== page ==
From Bondage

Overview

Completed in the last year of his life, From Bondage is perhaps Roth's most profound work, for like Tolstoy in The Death of Ivan Ilyich, Roth examines his own imminent passing in the most plaintive of ways, telling the story of the old man, Ira Stigman, who, in spite of his physical frailties, finds solace in re-creating the lost love affair of his youth. Capturing the bohemian downtown world of Manhattan in the 1920s, Roth has set the stage for one of the most memorable of literary romances. At its heart, From ...
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1996 Hardcover First Edition; First Printing New in New dust jacket 0312143419. Book and DJ are New, first edition, first printing, Laurie 21, ; Mercy of a Rude Stream, Volume ... III; 9.10 X 6.30 X 1.50 inches; 397 pages. Read more Show Less

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Overview

Completed in the last year of his life, From Bondage is perhaps Roth's most profound work, for like Tolstoy in The Death of Ivan Ilyich, Roth examines his own imminent passing in the most plaintive of ways, telling the story of the old man, Ira Stigman, who, in spite of his physical frailties, finds solace in re-creating the lost love affair of his youth. Capturing the bohemian downtown world of Manhattan in the 1920s, Roth has set the stage for one of the most memorable of literary romances. At its heart, From Bondage is the mesmerizing love triangle involving young Ira, an impressionable neophyte from Jewish Harlem, and Edith Welles, a sophisticated professor of English, a muse to starving poets and lovelorn men, who sweeps Ira into her world of soigne parties and literary debaucheries. Edith, as the old man Ira relays the story, is still physically involved with her former student Larry Gordon when she finds herself attracted to Ira, who is Larry's best friend. To complicate the matter even more, Edith is also carrying on a simultaneous affair with Lewlyn, the separated husband of the aspiring anthropologist Marcia Meede. Fictionalizing the lives of the celebrities of the 1920s, including such burgeoning literary figures as Hart Crane, Louise Bogan, Leonie Adams, and Margaret Mead, Roth creates an unforgettable portrait of New York where "the lights of Manhattan twisted toward him across the rippling water like a gimlet." Perhaps the last witness to this age, Roth paints a gentile and genteel world that contrasts so vividly with the seemingly coarse, abject slums of the Pushcart District from which he had sprung. Ira, then a young man, is the observant witness to the spectacle that unfolds, seeking desperately to ingratiate himself into this world of sophisticates, yet hopelessly tethered to the tenement roots he cannot escape.
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Editorial Reviews

Publishers Weekly - Publisher's Weekly
Henry Roth's literary reputation would be secure on the strength of his remarkable first novel, Call It Sleep , published in 1934 and but largely unknown until it appeared in paperback in 1964 and became an instant classic. Roth's silence in the intervening years has been broken only by a collection of his shorter pieces, Shifting Landscape . This novel, then, is a signal event, especially since its protagonist, Ira Stigman, is clearly the same young boy who served as Roth's fictional alter ego in the first book, and since it begins roughly where the earlier novel ended--in the teeming immigrant slums of New York City during the first decades of the 20th century, a time and place that Roth captures with pungent language and palpable immediacy. Roth's long struggle with this material is reflected in first-person passages interpolated into the narrative in which the now elderly Ira addresses his word processor (called Ecclesias), ruminates about the difficulties that stilled his pen, and makes references to an earlier version of this work, which he is rewriting as he goes along. He laments the crisis of identity, the ``loss of affirmation'' and the self-loathing that crippled his imaginative powers, events that he touches on in the third-person narrative. Again we encounter the violent, penny-pinching father, the supportive mother, the loutish relatives. Ira's memories range over family strife, his school days, the dangers of the street, the disruption of WW I, and they end--somewhat abruptly--after the book's best extended scenes, set in a fancy grocery store where the adolescent Ira works after high school. This is the most forceful part of the book, a sustained, controlled piece of writing that masterfully evokes the temper of the times--the advent of Prohibition, the casual bigotry and racism of blue-collar workers and veterans--in the process of limning a group of memorable character portraits. Since this is to be the first volume of six, the story ends ambiguously, after repeatedly hinting at but never getting to ``the disastrous impairment of the psyche'' and ``the accident . . . the terrible deformation that was its consequence.'' Thus it is reasonable to think that this novel may be more satisfying when read as part of the six-volume whole. BOMC and QPB selections. (Jan.)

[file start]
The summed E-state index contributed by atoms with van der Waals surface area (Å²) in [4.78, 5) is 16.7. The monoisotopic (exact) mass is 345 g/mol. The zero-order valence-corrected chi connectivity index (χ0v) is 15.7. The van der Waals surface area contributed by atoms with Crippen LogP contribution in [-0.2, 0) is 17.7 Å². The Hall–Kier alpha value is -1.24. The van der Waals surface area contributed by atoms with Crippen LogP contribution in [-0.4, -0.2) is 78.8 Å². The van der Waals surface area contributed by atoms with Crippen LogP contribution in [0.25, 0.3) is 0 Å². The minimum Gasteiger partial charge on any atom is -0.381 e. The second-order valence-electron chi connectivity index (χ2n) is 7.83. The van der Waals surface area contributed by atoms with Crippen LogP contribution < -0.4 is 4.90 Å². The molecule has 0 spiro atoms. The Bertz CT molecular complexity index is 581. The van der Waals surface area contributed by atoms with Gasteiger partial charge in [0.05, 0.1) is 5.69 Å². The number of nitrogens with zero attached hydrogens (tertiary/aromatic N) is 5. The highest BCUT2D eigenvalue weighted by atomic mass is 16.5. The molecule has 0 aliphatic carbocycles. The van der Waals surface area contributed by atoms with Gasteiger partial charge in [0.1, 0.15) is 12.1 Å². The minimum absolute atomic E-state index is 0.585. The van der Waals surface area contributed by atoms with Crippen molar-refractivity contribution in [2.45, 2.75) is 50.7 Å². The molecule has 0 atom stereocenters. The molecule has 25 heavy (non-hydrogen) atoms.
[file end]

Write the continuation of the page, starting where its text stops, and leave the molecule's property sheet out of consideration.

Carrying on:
Library Journal
After nearly six decades of silence, Roth, whose only previous novel, Call It Sleep (1934), has been hailed as one of the classics of 20th-century American literature, returns with proof that his earlier effort was no fluke. In this first of a projected six volumes to fall under the general rubric ``Mercy of a Rude Stream,'' 87-year-old Roth juxtaposes two stories: A young Ira Stigman grows up in Jewish Harlem during World War I (and on to 1920, when Ira turns 14); and Roth struggles to find his voice again. The theme that ultimately unites these potentially discordant elements is deracination--Ira's internal struggle to free himself from his ``Jewishness'' and Roth's realization that his own attempt to do just that resulted in his ``creative inanition.'' Because it reflects so well the struggles we all face in attempting to define who we are and where and how we fit into the bigger picture, the novel transcends both its vividly drawn, localized setting and the ethnicity of its characters. And it leaves one eagerly anticipating the next installment. Essential for academic collections and all but the smallest of public collections. Previewed in Prepub Alert, LJ 9/15/93.-- David W. Henderson, Eckerd Coll. Lib., St. Petersburg, Fla.